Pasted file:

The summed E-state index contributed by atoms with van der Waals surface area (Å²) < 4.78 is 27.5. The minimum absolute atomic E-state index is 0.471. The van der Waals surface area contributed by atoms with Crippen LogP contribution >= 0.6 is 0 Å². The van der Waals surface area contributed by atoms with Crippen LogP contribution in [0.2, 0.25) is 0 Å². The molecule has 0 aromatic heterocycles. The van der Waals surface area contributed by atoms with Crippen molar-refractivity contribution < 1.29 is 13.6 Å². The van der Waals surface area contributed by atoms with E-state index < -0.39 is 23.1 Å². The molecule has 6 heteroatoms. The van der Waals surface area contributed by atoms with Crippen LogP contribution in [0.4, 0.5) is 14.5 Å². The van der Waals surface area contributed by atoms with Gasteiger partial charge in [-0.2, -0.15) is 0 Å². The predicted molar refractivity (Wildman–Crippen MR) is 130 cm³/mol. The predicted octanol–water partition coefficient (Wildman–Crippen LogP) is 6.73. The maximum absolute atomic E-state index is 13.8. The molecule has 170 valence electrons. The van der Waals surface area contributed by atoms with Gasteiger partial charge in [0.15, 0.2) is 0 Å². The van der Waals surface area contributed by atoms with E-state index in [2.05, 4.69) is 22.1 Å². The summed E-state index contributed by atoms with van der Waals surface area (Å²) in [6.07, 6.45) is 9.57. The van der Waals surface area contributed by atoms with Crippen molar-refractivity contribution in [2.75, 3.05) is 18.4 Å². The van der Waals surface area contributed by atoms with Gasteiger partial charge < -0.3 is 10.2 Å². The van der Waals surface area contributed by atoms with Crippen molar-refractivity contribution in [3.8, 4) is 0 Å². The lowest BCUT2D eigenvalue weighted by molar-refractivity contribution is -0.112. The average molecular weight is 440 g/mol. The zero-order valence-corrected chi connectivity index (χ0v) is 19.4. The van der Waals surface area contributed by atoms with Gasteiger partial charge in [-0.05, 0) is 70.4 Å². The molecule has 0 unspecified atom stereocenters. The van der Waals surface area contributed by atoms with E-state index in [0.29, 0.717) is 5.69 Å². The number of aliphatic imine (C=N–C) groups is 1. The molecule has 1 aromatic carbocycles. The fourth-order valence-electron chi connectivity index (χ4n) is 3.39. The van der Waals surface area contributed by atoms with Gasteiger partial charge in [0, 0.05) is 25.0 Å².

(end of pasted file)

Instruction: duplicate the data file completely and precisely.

The summed E-state index contributed by atoms with van der Waals surface area (Å²) < 4.78 is 27.5. The minimum absolute atomic E-state index is 0.471. The van der Waals surface area contributed by atoms with Crippen LogP contribution >= 0.6 is 0 Å². The van der Waals surface area contributed by atoms with Crippen LogP contribution in [0.2, 0.25) is 0 Å². The molecule has 0 aromatic heterocycles. The van der Waals surface area contributed by atoms with Crippen molar-refractivity contribution < 1.29 is 13.6 Å². The van der Waals surface area contributed by atoms with E-state index < -0.39 is 23.1 Å². The molecule has 6 heteroatoms. The van der Waals surface area contributed by atoms with Crippen LogP contribution in [0.4, 0.5) is 14.5 Å². The van der Waals surface area contributed by atoms with Gasteiger partial charge in [-0.2, -0.15) is 0 Å². The predicted molar refractivity (Wildman–Crippen MR) is 130 cm³/mol. The predicted octanol–water partition coefficient (Wildman–Crippen LogP) is 6.73. The maximum absolute atomic E-state index is 13.8. The molecule has 170 valence electrons. The van der Waals surface area contributed by atoms with Gasteiger partial charge in [0.15, 0.2) is 0 Å². The van der Waals surface area contributed by atoms with E-state index in [2.05, 4.69) is 22.1 Å². The summed E-state index contributed by atoms with van der Waals surface area (Å²) in [6.07, 6.45) is 9.57. The van der Waals surface area contributed by atoms with Crippen molar-refractivity contribution in [2.75, 3.05) is 18.4 Å². The van der Waals surface area contributed by atoms with Gasteiger partial charge < -0.3 is 10.2 Å². The van der Waals surface area contributed by atoms with Crippen molar-refractivity contribution in [3.8, 4) is 0 Å². The lowest BCUT2D eigenvalue weighted by molar-refractivity contribution is -0.112. The average molecular weight is 440 g/mol. The zero-order valence-corrected chi connectivity index (χ0v) is 19.4. The van der Waals surface area contributed by atoms with Gasteiger partial charge in [-0.05, 0) is 70.4 Å². The molecule has 0 unspecified atom stereocenters. The van der Waals surface area contributed by atoms with E-state index in [0.29, 0.717) is 5.69 Å². The number of aliphatic imine (C=N–C) groups is 1. The molecule has 1 aromatic carbocycles. The fourth-order valence-electron chi connectivity index (χ4n) is 3.39. The van der Waals surface area contributed by atoms with Gasteiger partial charge in [0, 0.05) is 25.0 Å².